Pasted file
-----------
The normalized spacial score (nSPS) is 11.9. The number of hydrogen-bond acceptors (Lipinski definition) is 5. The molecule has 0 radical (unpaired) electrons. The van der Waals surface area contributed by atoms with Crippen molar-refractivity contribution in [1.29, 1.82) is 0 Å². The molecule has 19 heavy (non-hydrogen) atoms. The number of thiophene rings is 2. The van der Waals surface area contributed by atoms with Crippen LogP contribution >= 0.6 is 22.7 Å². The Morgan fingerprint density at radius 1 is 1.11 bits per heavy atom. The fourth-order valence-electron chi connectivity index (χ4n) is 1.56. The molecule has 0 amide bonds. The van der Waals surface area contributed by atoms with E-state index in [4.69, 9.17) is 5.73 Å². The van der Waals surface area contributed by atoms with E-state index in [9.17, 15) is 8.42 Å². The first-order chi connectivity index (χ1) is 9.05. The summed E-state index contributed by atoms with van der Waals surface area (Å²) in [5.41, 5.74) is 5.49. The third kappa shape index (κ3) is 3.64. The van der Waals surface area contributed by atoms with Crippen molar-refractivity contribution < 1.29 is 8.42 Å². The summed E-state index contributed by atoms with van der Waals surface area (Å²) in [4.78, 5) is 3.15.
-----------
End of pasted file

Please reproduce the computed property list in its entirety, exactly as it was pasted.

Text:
The normalized spacial score (nSPS) is 11.9. The number of hydrogen-bond acceptors (Lipinski definition) is 5. The molecule has 0 radical (unpaired) electrons. The van der Waals surface area contributed by atoms with Crippen molar-refractivity contribution in [1.29, 1.82) is 0 Å². The molecule has 19 heavy (non-hydrogen) atoms. The number of thiophene rings is 2. The van der Waals surface area contributed by atoms with Crippen LogP contribution >= 0.6 is 22.7 Å². The Morgan fingerprint density at radius 1 is 1.11 bits per heavy atom. The fourth-order valence-electron chi connectivity index (χ4n) is 1.56. The molecule has 0 amide bonds. The van der Waals surface area contributed by atoms with E-state index in [4.69, 9.17) is 5.73 Å². The van der Waals surface area contributed by atoms with E-state index in [9.17, 15) is 8.42 Å². The first-order chi connectivity index (χ1) is 9.05. The summed E-state index contributed by atoms with van der Waals surface area (Å²) in [5.41, 5.74) is 5.49. The third kappa shape index (κ3) is 3.64. The van der Waals surface area contributed by atoms with Crippen molar-refractivity contribution < 1.29 is 8.42 Å². The summed E-state index contributed by atoms with van der Waals surface area (Å²) in [4.78, 5) is 3.15.